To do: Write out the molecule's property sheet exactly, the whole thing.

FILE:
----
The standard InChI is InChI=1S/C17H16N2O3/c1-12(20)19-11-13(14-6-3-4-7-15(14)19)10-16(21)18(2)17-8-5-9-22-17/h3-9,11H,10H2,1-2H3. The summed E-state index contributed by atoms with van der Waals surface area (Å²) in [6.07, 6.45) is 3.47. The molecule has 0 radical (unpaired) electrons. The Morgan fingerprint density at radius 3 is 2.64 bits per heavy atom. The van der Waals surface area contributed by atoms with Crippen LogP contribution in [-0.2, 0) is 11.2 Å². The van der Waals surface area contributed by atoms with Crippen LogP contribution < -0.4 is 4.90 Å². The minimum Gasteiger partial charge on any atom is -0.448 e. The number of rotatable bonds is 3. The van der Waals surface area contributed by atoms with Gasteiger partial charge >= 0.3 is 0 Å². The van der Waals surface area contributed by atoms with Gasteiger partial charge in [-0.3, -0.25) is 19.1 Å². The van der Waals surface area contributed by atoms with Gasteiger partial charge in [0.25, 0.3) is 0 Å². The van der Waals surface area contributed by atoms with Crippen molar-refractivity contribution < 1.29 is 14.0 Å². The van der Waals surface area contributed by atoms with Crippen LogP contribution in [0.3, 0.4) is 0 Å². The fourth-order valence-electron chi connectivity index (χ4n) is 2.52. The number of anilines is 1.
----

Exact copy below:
The standard InChI is InChI=1S/C17H16N2O3/c1-12(20)19-11-13(14-6-3-4-7-15(14)19)10-16(21)18(2)17-8-5-9-22-17/h3-9,11H,10H2,1-2H3. The summed E-state index contributed by atoms with van der Waals surface area (Å²) in [6.07, 6.45) is 3.47. The molecule has 0 radical (unpaired) electrons. The Morgan fingerprint density at radius 3 is 2.64 bits per heavy atom. The van der Waals surface area contributed by atoms with Crippen LogP contribution in [-0.2, 0) is 11.2 Å². The van der Waals surface area contributed by atoms with Crippen LogP contribution < -0.4 is 4.90 Å². The minimum Gasteiger partial charge on any atom is -0.448 e. The number of rotatable bonds is 3. The van der Waals surface area contributed by atoms with Gasteiger partial charge >= 0.3 is 0 Å². The van der Waals surface area contributed by atoms with Gasteiger partial charge in [-0.3, -0.25) is 19.1 Å². The van der Waals surface area contributed by atoms with Gasteiger partial charge in [0.25, 0.3) is 0 Å². The van der Waals surface area contributed by atoms with Crippen molar-refractivity contribution < 1.29 is 14.0 Å². The van der Waals surface area contributed by atoms with Crippen LogP contribution in [0.3, 0.4) is 0 Å². The fourth-order valence-electron chi connectivity index (χ4n) is 2.52. The number of anilines is 1.